Helping create the next generation of changemakers

Globalization, technological progress, and demographic shifts are drastically transforming traditional economies. These shifts risk creating a scenario that leaves people without jobs while creating jobs without people. Canadian universities and colleges can positively influence the current economic transition by providing opportunities for experiential learning, by supporting innovation and leadership, and by encouraging entrepreneurial mindsets in students. Many Canadian universities and colleges are already doing this. At the University of New Brunswick (UNB), the Pond-Deshpande Centre (PDC) is leading the way in its support for experiential learning, entrepreneurship, and social innovation. As it does so, the PDC is redefining the role of the university in the community, in partnership with government, business, citizens and other civil society actors.  

The Catalyst

The Pond-Deshpande Centre (PDC) was launched at the University of New Brunswick in 2011. From the beginning, its mandate has been to catalyze and stimulate entrepreneurial activity and innovation in the province of New Brunswick. Specifically, the centre is contributing to a narrative shift on the role of the school and what it means to live and work in New Brunswick and Atlantic Canada. The PDC exemplifies the potential for institutions to use their resources to work effectively with students, businesses, governments, and citizens to address local challenges and catalyze innovation.

“ We believe that the economy of the future is going to need active, engaged change makers. — Karina Leblanc, Executive Director of the Pond-Deshpande Centre

 

Investing in success

Not only does the Pond-Deshpande Centre (PDC) work to provide aspiring innovators with a sound foundation in technical and social entrepreneurship, it helps new entrepreneurs translate their ideas into companies, products, or services. After only a couple of years, PDC investments are paying off:

  • PDC invested $15,000 into a young company called Resson; this catalyzed the company’s early success and ability to raise additional funds. Resson is now worth $50 million.
  • PDC invested $15,000 into SomaDetect and, one year later, SomaDetect won a $1-million dollar prize at 43North, an international business plan competition.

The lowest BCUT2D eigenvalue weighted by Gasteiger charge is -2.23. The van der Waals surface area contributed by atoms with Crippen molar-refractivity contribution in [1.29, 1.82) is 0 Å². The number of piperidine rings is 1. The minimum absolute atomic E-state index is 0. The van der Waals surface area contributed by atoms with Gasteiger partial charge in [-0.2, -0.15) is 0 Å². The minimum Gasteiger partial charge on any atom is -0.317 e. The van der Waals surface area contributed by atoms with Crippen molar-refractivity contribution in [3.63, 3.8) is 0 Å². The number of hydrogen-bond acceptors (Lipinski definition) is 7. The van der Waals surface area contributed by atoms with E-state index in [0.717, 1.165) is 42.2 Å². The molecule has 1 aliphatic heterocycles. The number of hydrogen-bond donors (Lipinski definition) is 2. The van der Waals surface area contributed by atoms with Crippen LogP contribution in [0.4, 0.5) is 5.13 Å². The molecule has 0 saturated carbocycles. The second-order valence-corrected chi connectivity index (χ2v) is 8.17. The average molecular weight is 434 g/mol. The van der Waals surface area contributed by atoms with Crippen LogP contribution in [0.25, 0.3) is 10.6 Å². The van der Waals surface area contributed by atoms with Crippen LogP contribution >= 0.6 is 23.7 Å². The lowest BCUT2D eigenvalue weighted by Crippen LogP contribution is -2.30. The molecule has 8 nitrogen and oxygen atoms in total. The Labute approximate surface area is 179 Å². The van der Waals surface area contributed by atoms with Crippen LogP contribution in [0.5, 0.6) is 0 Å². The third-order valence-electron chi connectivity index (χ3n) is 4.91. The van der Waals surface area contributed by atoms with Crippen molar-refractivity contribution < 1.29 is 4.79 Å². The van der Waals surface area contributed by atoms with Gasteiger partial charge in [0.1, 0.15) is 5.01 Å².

• Provincial wellness policies in New Brunswick are shifting because of work being done in PDC’s NouLab.
  • Noulab is helping to address the coming shortage of nurses in the province, creating more welcoming schools and neighbourhoods and simplifying the hiring process for newcomers into the private sector through the Economic Immigration Lab.

 

How does the PDC work?

The PDC serves as a multi-faceted resource for new entrepreneurs and social innovators through four key programs: Student Ambassador Program Provides students with a first-hand look into the world of entrepreneurship as a mindset through experiential learning. Students engage with social entrepreneurship, social innovation, social policy, and have an opportunity to work with companies that prioritize the triple bottom line (social, environmental, financial). Change Maker Fund Provides initial support for young startups to build prototypes, validate market demand, and engage with potential customers. B4C Accelerator Program Helps entrepreneurs accelerate sustainable, scalable high impact ventures by providing the right tools at the right time. NouLab Connects change agents from across sectors to address New Brunswick’s most complex social, environmental, and economic challenges. NouLab strives to create a social innovation mindset and a citizen driven agenda in New Brunswick.

 

So now what?

Fundamental shifts to the post-secondary sector are paramount to enhancing the wellbeing of the communities we live in and post-secondary institutions are uniquely positioned to build the next generation’s capacity to create social change. Post-secondary institutions can adapt to current contexts by listening to their communities and regions and working with government and business sectors. Going forward, this will require postsecondary institutions, non-profits, government, and businesses who can:

  • Collaborate to understand and help respond to needs, gaps, and opportunities in local communities and postsecondary institutions
  • Test new methods for training and offering opportunities for “lifelong learning”
  • Increase opportunities for experiential or work-integrated learning
  • Provide incentives for small companies and non-profits to work with postsecondary institutions